noun (plural mysteries)
- 1Something that is difficult or impossible to understand or explain: the mysteries of outer space what happened after he left home that day remains a mysteryMore example sentences
- Contrary to public perceptions, science can help understand and explain the mysteries of emotion.
- However all was explained and the mystery was solved very quickly.
- The technique of the mystery is thus explained, but the mystery remains.
- 1.1 [mass noun] Secrecy or obscurity: much of her past is shrouded in mysteryMore example sentences
- The Valley was wedged in-between the two countries, being obscured in mystery and darkness and confusion.
- Ambassadors used to have a scent of mystery, secrecy and even of romance about them.
- In the days when he worked for the CIA, the agency was shrouded in secrecy and cloaked in mystery.
- 1.2A person or thing whose identity or nature is puzzling or unknown: ‘He’s a bit of a mystery,’ said Nina [as modifier]: a mystery guestMore example sentences
- I quickly went over to the desk and starting sifting through the papers, looking for a clue to the identity of our mystery guest.
- Looks like our mystery guest blogger decided to reveal his true identity.
- Click here for the identity of the mystery candidate.
- 2A novel, play, or film dealing with a puzzling crime, especially a murder: the 1920s murder mystery, The Ghost TrainMore example sentences
- Thrillers, mysteries and crime novels are perennial favorites for summertime reading.
- Further compounding the peril is the fact that this is basically a murder mystery, a whodunit with slasher overtones.
- The story is a fairly set piece murder mystery, or murder thriller.
- 3 (mysteries) The secret rites of Greek and Roman pagan religion, or of any ancient or tribal religion, to which only initiates are admitted.More example sentences
- His Protrepticus is a copious source of information about the Greek mysteries, though his wish to represent them as a perversion of Scriptural teachings must have led to misrepresentation.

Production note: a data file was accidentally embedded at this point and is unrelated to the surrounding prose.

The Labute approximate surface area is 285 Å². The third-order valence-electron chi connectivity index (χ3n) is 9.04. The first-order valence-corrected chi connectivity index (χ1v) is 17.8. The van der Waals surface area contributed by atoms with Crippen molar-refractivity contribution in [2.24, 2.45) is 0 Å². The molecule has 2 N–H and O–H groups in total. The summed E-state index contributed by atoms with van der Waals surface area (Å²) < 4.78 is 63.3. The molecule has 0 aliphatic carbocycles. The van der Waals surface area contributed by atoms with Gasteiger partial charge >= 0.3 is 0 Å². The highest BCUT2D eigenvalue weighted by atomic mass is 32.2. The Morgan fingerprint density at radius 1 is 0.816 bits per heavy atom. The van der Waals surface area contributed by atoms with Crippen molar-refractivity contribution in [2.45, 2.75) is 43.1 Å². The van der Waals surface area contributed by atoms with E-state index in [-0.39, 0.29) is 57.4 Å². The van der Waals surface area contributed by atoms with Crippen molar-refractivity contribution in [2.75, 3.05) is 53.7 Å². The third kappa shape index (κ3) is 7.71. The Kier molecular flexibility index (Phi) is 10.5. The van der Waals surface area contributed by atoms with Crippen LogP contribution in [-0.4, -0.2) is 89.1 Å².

- With folded hands, Ashoka begged enlightenment and initiation into the mysteries of the Dharma of Samudra.
- The two strangers are not serious; there are jests at the mysteries which precede the enthronement, and he is being initiated into the mysteries of the sophistical ritual.
- 3.1The practices, skills, or lore peculiar to a particular trade or activity and regarded as baffling to those without specialized knowledge: the mysteries of analytical psychologyMore example sentences
- To judge of the perfection of debtors by the numerosity of their creditors is the readiest way for entering into the mysteries of practical arithmetic.
- Indian nuclear scientists say they have unpeeled one of the great mysteries of the soft-drinks trade - how to extract juice from bananas cheaply and simply.
- It is, I think, true to say that many practising accountants no longer try to unravel the mysteries of the legislation by reading its provisions.
- 4chiefly Christian Theology A religious belief based on divine revelation, especially one regarded as beyond human understanding: the mystery of ChristMore example sentences
- Trinity Sunday celebrates the belief in the incomprehensible mystery of God, not only as Spirit, but also as God creator and God incarnate.
- For a Christian, the answer is in the incarnation: because the divine mystery is made flesh.
- In him, we can see the ultimate mystery of God in human form.
- 4.1An incident in the life of Jesus or of a saint as a focus of devotion in the Roman Catholic Church, especially each of those commemorated during recitation of successive decades of the rosary: the first Sorrowful Mystery, the Agony in the GardenMore example sentences
- Walking through the Stations of the Cross or praying the rosary is another way to contemplate the mysteries of Jesus.
- In that letter, he added five new mysteries to the rosary, and declared that his twenty-fifth anniversary year would be known as the Year of the Rosary.
- Does he promulgate new mysteries for the Rosary?
Middle English (in the sense 'mystic presence, hidden religious symbolism'): from Old French mistere or Latin mysterium, from Greek mustērion; related to mystic.
noun (plural mysteries)• archaic
late Middle English: from medieval Latin misterium, contraction of ministerium 'ministry', by association with mysterium (see mystery1).